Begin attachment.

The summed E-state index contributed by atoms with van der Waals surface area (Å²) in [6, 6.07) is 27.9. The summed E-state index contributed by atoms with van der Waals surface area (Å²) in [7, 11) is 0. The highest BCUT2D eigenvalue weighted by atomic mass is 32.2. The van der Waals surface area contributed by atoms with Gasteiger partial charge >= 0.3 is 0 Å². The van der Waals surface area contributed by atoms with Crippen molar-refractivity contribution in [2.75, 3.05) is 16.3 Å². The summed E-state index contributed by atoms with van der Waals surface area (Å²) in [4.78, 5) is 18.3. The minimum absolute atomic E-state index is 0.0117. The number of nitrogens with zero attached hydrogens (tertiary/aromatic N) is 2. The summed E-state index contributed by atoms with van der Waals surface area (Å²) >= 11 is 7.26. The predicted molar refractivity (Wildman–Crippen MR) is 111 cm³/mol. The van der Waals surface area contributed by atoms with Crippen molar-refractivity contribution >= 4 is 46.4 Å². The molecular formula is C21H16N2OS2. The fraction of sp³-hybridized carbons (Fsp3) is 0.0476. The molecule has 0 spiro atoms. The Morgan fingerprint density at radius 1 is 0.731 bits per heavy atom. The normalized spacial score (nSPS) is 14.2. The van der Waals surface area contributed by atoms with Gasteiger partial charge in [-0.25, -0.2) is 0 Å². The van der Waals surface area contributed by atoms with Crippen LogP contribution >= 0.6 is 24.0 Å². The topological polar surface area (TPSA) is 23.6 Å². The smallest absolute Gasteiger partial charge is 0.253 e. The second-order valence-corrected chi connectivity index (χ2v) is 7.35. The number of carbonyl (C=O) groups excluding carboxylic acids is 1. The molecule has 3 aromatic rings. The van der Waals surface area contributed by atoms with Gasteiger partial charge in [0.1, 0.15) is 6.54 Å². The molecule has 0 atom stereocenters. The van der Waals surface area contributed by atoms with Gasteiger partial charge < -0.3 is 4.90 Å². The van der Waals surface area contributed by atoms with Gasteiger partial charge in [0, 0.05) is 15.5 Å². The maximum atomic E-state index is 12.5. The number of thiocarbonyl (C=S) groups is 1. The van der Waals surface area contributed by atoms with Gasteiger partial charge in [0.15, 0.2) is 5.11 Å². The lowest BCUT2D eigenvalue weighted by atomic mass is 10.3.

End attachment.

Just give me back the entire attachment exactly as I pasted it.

The summed E-state index contributed by atoms with van der Waals surface area (Å²) in [6, 6.07) is 27.9. The summed E-state index contributed by atoms with van der Waals surface area (Å²) in [7, 11) is 0. The highest BCUT2D eigenvalue weighted by atomic mass is 32.2. The van der Waals surface area contributed by atoms with Gasteiger partial charge >= 0.3 is 0 Å². The van der Waals surface area contributed by atoms with Crippen molar-refractivity contribution in [2.75, 3.05) is 16.3 Å². The summed E-state index contributed by atoms with van der Waals surface area (Å²) in [4.78, 5) is 18.3. The minimum absolute atomic E-state index is 0.0117. The number of nitrogens with zero attached hydrogens (tertiary/aromatic N) is 2. The summed E-state index contributed by atoms with van der Waals surface area (Å²) >= 11 is 7.26. The predicted molar refractivity (Wildman–Crippen MR) is 111 cm³/mol. The van der Waals surface area contributed by atoms with Crippen molar-refractivity contribution >= 4 is 46.4 Å². The molecular formula is C21H16N2OS2. The fraction of sp³-hybridized carbons (Fsp3) is 0.0476. The molecule has 0 spiro atoms. The Morgan fingerprint density at radius 1 is 0.731 bits per heavy atom. The normalized spacial score (nSPS) is 14.2. The van der Waals surface area contributed by atoms with Gasteiger partial charge in [-0.25, -0.2) is 0 Å². The van der Waals surface area contributed by atoms with Crippen LogP contribution >= 0.6 is 24.0 Å². The topological polar surface area (TPSA) is 23.6 Å². The smallest absolute Gasteiger partial charge is 0.253 e. The second-order valence-corrected chi connectivity index (χ2v) is 7.35. The number of carbonyl (C=O) groups excluding carboxylic acids is 1. The molecule has 3 aromatic rings. The van der Waals surface area contributed by atoms with Gasteiger partial charge in [0.1, 0.15) is 6.54 Å². The molecule has 0 atom stereocenters. The van der Waals surface area contributed by atoms with Gasteiger partial charge < -0.3 is 4.90 Å². The van der Waals surface area contributed by atoms with Gasteiger partial charge in [0, 0.05) is 15.5 Å². The maximum atomic E-state index is 12.5. The number of thiocarbonyl (C=S) groups is 1. The van der Waals surface area contributed by atoms with Gasteiger partial charge in [0.15, 0.2) is 5.11 Å². The lowest BCUT2D eigenvalue weighted by atomic mass is 10.3.